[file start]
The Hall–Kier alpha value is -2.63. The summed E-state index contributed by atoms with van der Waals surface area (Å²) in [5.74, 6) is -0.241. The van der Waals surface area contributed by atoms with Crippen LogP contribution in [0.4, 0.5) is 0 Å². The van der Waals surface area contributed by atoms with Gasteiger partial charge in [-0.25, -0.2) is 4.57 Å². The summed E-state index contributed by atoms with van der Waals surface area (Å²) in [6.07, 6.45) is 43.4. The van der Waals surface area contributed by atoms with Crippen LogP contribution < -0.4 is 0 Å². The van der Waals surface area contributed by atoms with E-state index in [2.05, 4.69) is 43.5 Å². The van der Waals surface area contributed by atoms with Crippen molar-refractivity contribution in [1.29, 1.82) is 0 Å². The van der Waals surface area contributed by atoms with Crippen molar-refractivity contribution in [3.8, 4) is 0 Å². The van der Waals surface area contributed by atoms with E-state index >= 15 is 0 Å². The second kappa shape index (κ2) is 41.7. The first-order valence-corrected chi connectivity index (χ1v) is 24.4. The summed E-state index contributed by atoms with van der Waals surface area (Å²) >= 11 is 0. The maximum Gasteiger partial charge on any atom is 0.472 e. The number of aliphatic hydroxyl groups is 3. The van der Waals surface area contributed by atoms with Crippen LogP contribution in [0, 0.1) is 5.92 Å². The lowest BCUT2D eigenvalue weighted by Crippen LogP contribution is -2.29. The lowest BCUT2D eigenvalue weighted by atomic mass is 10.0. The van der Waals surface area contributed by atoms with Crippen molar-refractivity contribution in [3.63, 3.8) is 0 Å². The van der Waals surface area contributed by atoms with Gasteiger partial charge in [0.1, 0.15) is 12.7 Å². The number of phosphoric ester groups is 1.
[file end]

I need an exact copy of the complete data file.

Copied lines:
The Hall–Kier alpha value is -2.63. The summed E-state index contributed by atoms with van der Waals surface area (Å²) in [5.74, 6) is -0.241. The van der Waals surface area contributed by atoms with Crippen LogP contribution in [0.4, 0.5) is 0 Å². The van der Waals surface area contributed by atoms with Gasteiger partial charge in [-0.25, -0.2) is 4.57 Å². The summed E-state index contributed by atoms with van der Waals surface area (Å²) in [6.07, 6.45) is 43.4. The van der Waals surface area contributed by atoms with Crippen LogP contribution < -0.4 is 0 Å². The van der Waals surface area contributed by atoms with E-state index in [2.05, 4.69) is 43.5 Å². The van der Waals surface area contributed by atoms with Crippen molar-refractivity contribution in [1.29, 1.82) is 0 Å². The van der Waals surface area contributed by atoms with Crippen molar-refractivity contribution in [3.8, 4) is 0 Å². The van der Waals surface area contributed by atoms with E-state index >= 15 is 0 Å². The second kappa shape index (κ2) is 41.7. The first-order valence-corrected chi connectivity index (χ1v) is 24.4. The summed E-state index contributed by atoms with van der Waals surface area (Å²) >= 11 is 0. The maximum Gasteiger partial charge on any atom is 0.472 e. The number of aliphatic hydroxyl groups is 3. The van der Waals surface area contributed by atoms with Crippen LogP contribution in [0, 0.1) is 5.92 Å². The lowest BCUT2D eigenvalue weighted by Crippen LogP contribution is -2.29. The lowest BCUT2D eigenvalue weighted by atomic mass is 10.0. The van der Waals surface area contributed by atoms with Crippen molar-refractivity contribution in [3.63, 3.8) is 0 Å². The van der Waals surface area contributed by atoms with Gasteiger partial charge in [0.1, 0.15) is 12.7 Å². The number of phosphoric ester groups is 1.